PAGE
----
If you are familiar with the open source technology you must have come across these two terms that are ownCloud and Nextcloud. These two pieces of software are a complete suite of self-hosted cloud services.
These work a lot like Google Drive, Onedrive and Dropbox but the only difference being that you have to install them on your own server. Renting a server can be quite cheap and even free to an extent which makes services such as Nextcloud and ownCloud very popular for advanced users.
Let us start comparing these two popular open-source services and see for ourselves which one comes out on top in this discussion.
The Origin Story Of ownCloud And Nextcloud
ownCloud was founded in the year 2011 by Markus Rex, Holger Dyroff and Frank Karlitschek and its headquarters are based in Nuremberg, Germany. It might come off as a shock but the founder of Owncloud is also behind the creation of its biggest competitor i.e. Nextcloud.
It is as if this story came right out of a movie. I tried to dig deeper to find the reason behind this and came across the personal blog of Frank Karlitschek.
The reason behind Frank’s departure from ownCloud is vague but it can be interpreted that there were certain internal issues regarding the management side of things which led to Frank making these decisions.
After Nextcloud came into existence, the enterprise users were offered a free migration option from ownCloud to Nextcloud. Nextcloud quickly gained traction resulting in a massive chunk of users switching over from ownCloud to Nextcloud.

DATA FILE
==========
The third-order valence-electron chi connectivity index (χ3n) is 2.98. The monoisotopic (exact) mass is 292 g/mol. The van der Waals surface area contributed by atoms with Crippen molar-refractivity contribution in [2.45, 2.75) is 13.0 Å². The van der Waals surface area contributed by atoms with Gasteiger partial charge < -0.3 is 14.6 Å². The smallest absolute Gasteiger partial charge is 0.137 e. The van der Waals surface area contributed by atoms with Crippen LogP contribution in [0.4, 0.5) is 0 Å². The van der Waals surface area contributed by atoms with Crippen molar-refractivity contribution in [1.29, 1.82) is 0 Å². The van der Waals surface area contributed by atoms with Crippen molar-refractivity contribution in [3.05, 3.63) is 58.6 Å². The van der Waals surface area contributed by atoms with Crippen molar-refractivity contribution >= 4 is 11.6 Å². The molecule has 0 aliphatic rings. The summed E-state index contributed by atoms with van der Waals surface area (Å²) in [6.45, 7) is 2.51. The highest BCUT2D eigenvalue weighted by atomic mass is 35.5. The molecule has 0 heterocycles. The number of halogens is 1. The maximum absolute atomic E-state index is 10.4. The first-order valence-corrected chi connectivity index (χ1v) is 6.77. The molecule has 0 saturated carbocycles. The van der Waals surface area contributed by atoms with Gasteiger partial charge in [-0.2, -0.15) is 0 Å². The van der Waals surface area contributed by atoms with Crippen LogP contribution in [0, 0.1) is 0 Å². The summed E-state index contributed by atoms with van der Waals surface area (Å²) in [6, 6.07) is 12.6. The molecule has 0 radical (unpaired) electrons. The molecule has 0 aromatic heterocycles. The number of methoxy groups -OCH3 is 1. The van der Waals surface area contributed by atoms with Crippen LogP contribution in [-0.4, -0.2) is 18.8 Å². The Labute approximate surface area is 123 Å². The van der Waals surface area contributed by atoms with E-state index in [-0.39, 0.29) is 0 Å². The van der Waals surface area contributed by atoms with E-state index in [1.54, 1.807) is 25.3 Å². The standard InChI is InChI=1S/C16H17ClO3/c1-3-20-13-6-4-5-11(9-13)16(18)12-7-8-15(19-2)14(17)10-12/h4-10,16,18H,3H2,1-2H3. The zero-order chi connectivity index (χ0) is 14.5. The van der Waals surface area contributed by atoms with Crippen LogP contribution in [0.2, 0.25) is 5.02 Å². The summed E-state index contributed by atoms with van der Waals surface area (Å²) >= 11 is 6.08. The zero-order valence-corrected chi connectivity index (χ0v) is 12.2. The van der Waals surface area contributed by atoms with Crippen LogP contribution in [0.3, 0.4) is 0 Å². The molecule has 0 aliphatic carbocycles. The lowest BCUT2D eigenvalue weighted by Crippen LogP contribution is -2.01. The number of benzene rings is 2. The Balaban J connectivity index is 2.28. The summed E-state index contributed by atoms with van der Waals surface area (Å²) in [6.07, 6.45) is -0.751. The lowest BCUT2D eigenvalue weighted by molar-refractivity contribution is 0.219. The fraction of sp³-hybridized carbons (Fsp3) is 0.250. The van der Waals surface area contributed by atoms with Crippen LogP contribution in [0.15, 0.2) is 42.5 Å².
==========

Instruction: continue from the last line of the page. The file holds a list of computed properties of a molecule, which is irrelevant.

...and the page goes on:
ownCloud, as the name suggests is a client and server side application suite for storing and sharing your own files and folders on your personal server. Also, the server side implementation of ownCloud is free which allows you to host and manage your own cloud service.
It is a great piece of software for hobbyists, privacy concerned users and more advanced users who like to manage everything on their own. The client for Owncloud is available for Windows, Android, iOS, macOS and Linux.
Similar to ownCloud, Nextcloud is also a self-hosted server side app suite which is used primarily for the purpose of storing and sharing your files. Users will find a lot of similarities between the two because technically Nextcloud is forked from ownCloud and the creators of both of them are the same.
What makes Nextcloud great is the sheer number of extensions which are available on their Marketplace. Some great ones which I have used and liked are Nextcloud talk and Onlyoffice.
Similarities Between ownCloud And Nextcloud
There are quite a few similarities between the two platforms. Let us take a detailed look at all of these similarities:-
Both ownCloud and Nextcloud are open-sourced in nature meaning that users can take a look at the code and ensure that there are no hidden backdoors or major vulnerabilities.
Even if there are certain issues, it is quick to be patched. This is the great part about open-source community i.e. any user who understands the code can suggest a fix if they found an issue which needs to be fixed.
Both of these application suites can be self-hosted which is pretty self-explanatory in nature. The user can host and run their own instance of either of these two services.
You can either lease a VPS account for cheap and deploy Nextcloud or ownCloud by following their respective tutorial or you can host it for free by using the guide I wrote a while ago. For users who want more control and prefer a hands-on approach can try to host them on their Raspberry Pi or our own dedicated server.
Intuitive User Interface
What makes self-hosting oftentimes a daunting task is that the user interface can be new and hard to learn. This is not the case with both these application suites as their UI is both user-friendly and simple to learn.
You can get familiar with either of these apps if you use them for some time as the UI has been intuitive and easy to learn for beginners.